Professor Nevalanien was also concerned with how we would separate the hydrogen molecules from molecular oxygen in the bio-chamber. To deal with this concern, the Macquarie team’s design incorporated a nafion membrane in between the bio-chamber and the hydrogen cylinder. Nafion is a commercially available, semipermeable membrane from Dupont. The fluorinated Teflon backbone of nafion gives it a high chemical stability and ionomer properties make it an ideal selective membrane for hydrogen protons which can migrate across sulphonate groups [3]. In addition to this, Team Macquarie reshaped our bio-chamber to make it triangular. As H2 gas bubbles towards the surface, it will bubble into the air pocket at the tip of the bio-chamber which will feed it straight through the nafion membrane and into the gas cylinder [4].

Mr Bennett, electrical adviser.
Fig 4. Mr Bennett hard at work after teaching the Macquarie Team some basics about voltage and generators.

Mr Brian Bennett, director of Public Image Electrical Contracting, chatted to the team about using hydrogen to produce electrical energy. Mr Bennett hypothesised that a small scale generator would require approximately 7.2k Wh/day. These estimates enabled Team Macquarie to make calculations relating to the quantity of modified E. coli cells required.

The Design

Team Macquarie 2016 is proud to present our conceptual design, “The Living Battery”. This self-sustaining system requires only sunlight and media to produce H2 gas which will be stored and used to power hydrogen fuel cells. This method of H2 production is renewable and eco friendly as it does not result in the generation of any undesirable, harmful or polluting by-products.


Based on team Macquarie 2015’s PSII model, the hourly theoretical yield of H2 is 0.8mL per mL of modified E. coli cells (109 cells). A generator that could be used to power appliances inside a car would require about 7.2k Wh/day. As hydrogen has an energy per mass content of 143 MJ kg or 40k Wh, our bio-chamber would have to be large enough to hold approximately 20.77L of modified E. coli cells [5].

Fig 5. The calculated dimensions of the bio-chamber. The length is 1.4m, the width is 1.1m and the height is 0.015m


The Bio-chamber is the core of our design. It is where the E. coli cells are stored and the H2 gas is generated and transferred through a nafion membrane into a storage cylinder.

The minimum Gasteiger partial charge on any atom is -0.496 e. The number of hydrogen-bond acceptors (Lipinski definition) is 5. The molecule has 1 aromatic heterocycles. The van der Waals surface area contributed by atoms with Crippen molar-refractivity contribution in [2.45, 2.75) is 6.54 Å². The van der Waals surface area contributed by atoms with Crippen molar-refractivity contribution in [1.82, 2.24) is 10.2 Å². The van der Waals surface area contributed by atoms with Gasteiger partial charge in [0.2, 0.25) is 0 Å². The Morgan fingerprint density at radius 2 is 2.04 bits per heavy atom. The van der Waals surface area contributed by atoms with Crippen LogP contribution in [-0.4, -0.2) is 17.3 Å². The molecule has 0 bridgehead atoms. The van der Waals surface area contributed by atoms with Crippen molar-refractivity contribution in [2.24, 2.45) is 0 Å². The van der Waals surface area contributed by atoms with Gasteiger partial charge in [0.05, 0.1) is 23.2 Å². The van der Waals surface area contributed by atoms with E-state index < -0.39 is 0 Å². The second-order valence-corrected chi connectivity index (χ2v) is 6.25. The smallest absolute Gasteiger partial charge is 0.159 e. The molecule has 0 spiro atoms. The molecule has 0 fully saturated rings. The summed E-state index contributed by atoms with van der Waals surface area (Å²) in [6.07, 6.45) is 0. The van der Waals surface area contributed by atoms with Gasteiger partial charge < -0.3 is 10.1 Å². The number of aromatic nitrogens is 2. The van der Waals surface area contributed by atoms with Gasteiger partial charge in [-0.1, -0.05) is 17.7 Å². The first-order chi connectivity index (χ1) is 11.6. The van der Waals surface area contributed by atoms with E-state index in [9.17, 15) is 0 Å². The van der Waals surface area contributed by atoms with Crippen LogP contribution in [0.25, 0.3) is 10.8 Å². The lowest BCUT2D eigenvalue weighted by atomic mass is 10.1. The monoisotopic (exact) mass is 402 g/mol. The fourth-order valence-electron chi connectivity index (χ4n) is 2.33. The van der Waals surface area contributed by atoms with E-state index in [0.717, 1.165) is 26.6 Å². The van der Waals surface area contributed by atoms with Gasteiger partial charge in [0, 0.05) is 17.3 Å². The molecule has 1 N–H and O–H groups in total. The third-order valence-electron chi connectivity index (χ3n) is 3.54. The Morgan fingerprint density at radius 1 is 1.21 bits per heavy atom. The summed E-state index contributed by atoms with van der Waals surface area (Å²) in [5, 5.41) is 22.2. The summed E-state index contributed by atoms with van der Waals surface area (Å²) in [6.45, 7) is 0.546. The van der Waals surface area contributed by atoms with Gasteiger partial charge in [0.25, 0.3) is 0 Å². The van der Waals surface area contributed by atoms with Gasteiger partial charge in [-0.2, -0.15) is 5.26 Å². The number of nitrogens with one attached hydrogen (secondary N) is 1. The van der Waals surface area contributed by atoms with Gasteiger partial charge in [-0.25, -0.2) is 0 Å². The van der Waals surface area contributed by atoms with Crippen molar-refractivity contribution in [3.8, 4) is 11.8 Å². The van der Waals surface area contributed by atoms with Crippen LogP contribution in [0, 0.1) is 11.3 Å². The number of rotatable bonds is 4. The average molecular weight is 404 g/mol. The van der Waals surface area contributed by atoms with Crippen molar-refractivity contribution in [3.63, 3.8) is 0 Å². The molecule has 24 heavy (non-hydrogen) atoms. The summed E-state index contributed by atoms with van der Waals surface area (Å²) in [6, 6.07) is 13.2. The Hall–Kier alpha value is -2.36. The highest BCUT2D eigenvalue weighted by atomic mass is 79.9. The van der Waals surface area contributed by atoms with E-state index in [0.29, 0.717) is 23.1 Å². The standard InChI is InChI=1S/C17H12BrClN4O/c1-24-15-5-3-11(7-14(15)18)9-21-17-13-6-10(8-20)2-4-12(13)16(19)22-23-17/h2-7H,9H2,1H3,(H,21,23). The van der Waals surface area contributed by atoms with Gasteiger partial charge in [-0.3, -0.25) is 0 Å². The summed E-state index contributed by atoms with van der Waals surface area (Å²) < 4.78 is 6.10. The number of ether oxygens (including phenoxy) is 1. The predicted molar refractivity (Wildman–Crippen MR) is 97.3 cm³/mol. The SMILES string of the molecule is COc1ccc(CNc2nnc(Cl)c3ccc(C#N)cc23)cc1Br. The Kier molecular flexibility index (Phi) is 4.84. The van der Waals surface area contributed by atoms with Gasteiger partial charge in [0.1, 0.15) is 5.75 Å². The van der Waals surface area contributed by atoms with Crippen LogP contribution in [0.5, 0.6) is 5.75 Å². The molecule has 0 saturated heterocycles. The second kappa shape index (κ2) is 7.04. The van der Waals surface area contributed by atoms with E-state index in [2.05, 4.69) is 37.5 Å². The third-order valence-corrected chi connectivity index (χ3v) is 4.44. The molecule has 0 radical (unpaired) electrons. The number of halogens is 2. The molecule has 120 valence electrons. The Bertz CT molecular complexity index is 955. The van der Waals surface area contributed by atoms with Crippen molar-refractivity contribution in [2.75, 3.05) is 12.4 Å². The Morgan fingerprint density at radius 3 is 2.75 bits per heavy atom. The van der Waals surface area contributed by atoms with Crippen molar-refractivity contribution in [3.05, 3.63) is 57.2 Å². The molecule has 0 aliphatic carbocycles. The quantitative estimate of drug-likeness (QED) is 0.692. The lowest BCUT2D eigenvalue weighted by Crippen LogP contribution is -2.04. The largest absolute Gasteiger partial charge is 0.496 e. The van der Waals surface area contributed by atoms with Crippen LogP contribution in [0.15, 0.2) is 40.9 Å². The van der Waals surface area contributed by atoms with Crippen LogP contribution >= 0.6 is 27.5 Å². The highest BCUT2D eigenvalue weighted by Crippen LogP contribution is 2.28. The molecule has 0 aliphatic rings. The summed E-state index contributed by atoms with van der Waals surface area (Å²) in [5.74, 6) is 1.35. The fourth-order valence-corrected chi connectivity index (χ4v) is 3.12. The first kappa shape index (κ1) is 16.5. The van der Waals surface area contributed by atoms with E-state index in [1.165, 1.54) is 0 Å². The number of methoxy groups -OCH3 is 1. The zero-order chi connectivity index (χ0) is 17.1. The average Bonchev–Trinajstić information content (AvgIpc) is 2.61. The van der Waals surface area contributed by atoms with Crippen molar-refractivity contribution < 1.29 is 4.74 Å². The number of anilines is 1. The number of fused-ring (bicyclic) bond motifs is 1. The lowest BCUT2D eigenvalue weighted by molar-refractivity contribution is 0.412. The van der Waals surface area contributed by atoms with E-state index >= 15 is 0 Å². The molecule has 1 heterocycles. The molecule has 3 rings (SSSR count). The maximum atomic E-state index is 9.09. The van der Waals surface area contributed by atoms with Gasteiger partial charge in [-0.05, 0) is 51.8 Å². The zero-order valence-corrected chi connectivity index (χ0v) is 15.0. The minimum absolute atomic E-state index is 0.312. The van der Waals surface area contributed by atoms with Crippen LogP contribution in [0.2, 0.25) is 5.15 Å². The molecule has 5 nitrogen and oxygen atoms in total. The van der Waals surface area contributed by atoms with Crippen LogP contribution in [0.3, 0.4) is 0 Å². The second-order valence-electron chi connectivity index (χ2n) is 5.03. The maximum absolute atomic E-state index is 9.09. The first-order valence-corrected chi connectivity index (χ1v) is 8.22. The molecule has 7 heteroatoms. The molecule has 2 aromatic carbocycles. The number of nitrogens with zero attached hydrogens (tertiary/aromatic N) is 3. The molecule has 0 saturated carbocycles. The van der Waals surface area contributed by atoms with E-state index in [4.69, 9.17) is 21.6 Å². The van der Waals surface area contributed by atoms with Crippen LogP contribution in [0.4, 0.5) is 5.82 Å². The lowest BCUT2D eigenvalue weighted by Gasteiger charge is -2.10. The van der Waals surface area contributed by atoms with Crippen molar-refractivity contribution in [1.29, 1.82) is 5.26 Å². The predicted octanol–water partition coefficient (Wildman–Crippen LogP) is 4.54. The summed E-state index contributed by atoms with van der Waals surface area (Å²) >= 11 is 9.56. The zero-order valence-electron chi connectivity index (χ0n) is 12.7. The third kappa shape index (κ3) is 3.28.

Perspex was chosen as the outer material of our bio-chamber due to its high absorption of wavelengths (200um to 400um) which protect the modified E. coli from ultraviolet radiation UV A, B and C rays.

The inside of the Perspex layer was laminated with clear Mylar on the sides and aluminised Mylar on the roof and base. Aluminised Mylar was used to reflect the light back through the cells allowing them a second chance to absorb the desired wavelengths. Mylar was used as a key material as it provides a smooth internal lining for the tank, making it harder for the cells to adhere to the sides thus decreasing the risk of biofilm formation.

Waste and Refill

It was important for us to keep in mind that everyday people are not trained to handle bacterial cells and that it's more than likely they will be in a less than sterile environment when handling the cells. This led to the design of 2 main features that permit the user to replace their cells and media without the need for manual handling.

The first is a detachable autoclave that is powered by a Fresnel lens. When it is time to change the cells you simply attach the autoclave drainage pipe to the bottom of the bio-chamber and drain the contents inside.

The second is a refill system which consists of sterilised media (LB and other essential nutrients) and our freeze dried E. coli cells. The refill system simply screws into the top of the bio-chamber which causes the primary and secondary seals to break, releasing the new cells into the bio-chamber and suspending them in media.


  1. Pronk, J.T., Auxotrophic yeast strains in fundamental and applied research. Applied and environmental microbiology, 2002. 68(5): p. 2095-2100.
  2. Lovett, S.T., et al., Crossing over between regions of limited homology in Escherichia coli: RecA-dependent and RecA-independent pathways. Genetics, 2002. 160(3): p. 851-859.
  3. Heitner-Wirguin, C., Recent advances in perfluorinated ionomer membranes: structure, properties and applications. Journal of membrane Science, 1996. 120(1): p. 1-33.
  4. Melis, A. and T. Happe, Hydrogen production. Green algae as a source of energy. Plant physiology, 2001. 127(3): p. 740-748.
  5. Mazloomi, K. and C. Gomes, Hydrogen as an energy carrier: prospects and challenges. Renewable and Sustainable Energy Reviews, 2012. 16(5): p. 3024-3033.